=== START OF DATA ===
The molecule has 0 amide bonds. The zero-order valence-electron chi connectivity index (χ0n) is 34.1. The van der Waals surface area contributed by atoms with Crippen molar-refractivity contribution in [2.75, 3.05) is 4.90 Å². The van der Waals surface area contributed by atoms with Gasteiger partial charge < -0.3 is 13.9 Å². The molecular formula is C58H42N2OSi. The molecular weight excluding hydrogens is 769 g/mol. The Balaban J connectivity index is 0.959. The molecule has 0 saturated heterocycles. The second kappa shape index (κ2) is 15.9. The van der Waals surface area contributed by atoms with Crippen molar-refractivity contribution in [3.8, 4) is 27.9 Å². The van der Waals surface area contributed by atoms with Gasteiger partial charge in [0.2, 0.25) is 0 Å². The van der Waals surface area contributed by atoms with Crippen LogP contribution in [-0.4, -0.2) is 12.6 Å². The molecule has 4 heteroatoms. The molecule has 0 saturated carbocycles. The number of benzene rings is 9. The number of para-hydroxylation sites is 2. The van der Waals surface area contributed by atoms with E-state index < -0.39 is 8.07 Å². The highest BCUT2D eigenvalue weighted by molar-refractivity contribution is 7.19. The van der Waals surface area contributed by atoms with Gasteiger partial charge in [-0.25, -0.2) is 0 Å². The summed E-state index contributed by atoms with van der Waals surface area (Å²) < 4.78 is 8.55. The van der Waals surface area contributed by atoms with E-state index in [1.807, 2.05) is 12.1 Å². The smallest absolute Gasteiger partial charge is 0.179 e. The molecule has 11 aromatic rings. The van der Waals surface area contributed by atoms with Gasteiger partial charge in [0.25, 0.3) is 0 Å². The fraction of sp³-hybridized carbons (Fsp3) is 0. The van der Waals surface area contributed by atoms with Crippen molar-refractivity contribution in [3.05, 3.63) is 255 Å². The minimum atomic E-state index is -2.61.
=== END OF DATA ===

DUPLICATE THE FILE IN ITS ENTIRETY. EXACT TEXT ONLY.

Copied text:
The molecule has 0 amide bonds. The zero-order valence-electron chi connectivity index (χ0n) is 34.1. The van der Waals surface area contributed by atoms with Crippen molar-refractivity contribution in [2.75, 3.05) is 4.90 Å². The van der Waals surface area contributed by atoms with Gasteiger partial charge < -0.3 is 13.9 Å². The molecular formula is C58H42N2OSi. The molecular weight excluding hydrogens is 769 g/mol. The Balaban J connectivity index is 0.959. The molecule has 0 saturated heterocycles. The second kappa shape index (κ2) is 15.9. The van der Waals surface area contributed by atoms with Crippen molar-refractivity contribution in [3.8, 4) is 27.9 Å². The van der Waals surface area contributed by atoms with Gasteiger partial charge in [0.2, 0.25) is 0 Å². The van der Waals surface area contributed by atoms with Crippen LogP contribution in [-0.4, -0.2) is 12.6 Å². The molecule has 4 heteroatoms. The molecule has 0 saturated carbocycles. The number of benzene rings is 9. The number of para-hydroxylation sites is 2. The van der Waals surface area contributed by atoms with E-state index < -0.39 is 8.07 Å². The highest BCUT2D eigenvalue weighted by molar-refractivity contribution is 7.19. The van der Waals surface area contributed by atoms with Gasteiger partial charge in [-0.25, -0.2) is 0 Å². The summed E-state index contributed by atoms with van der Waals surface area (Å²) < 4.78 is 8.55. The van der Waals surface area contributed by atoms with E-state index in [1.807, 2.05) is 12.1 Å². The smallest absolute Gasteiger partial charge is 0.179 e. The molecule has 11 aromatic rings. The van der Waals surface area contributed by atoms with Gasteiger partial charge in [0.25, 0.3) is 0 Å². The fraction of sp³-hybridized carbons (Fsp3) is 0. The van der Waals surface area contributed by atoms with Crippen molar-refractivity contribution in [3.05, 3.63) is 255 Å². The minimum atomic E-state index is -2.61.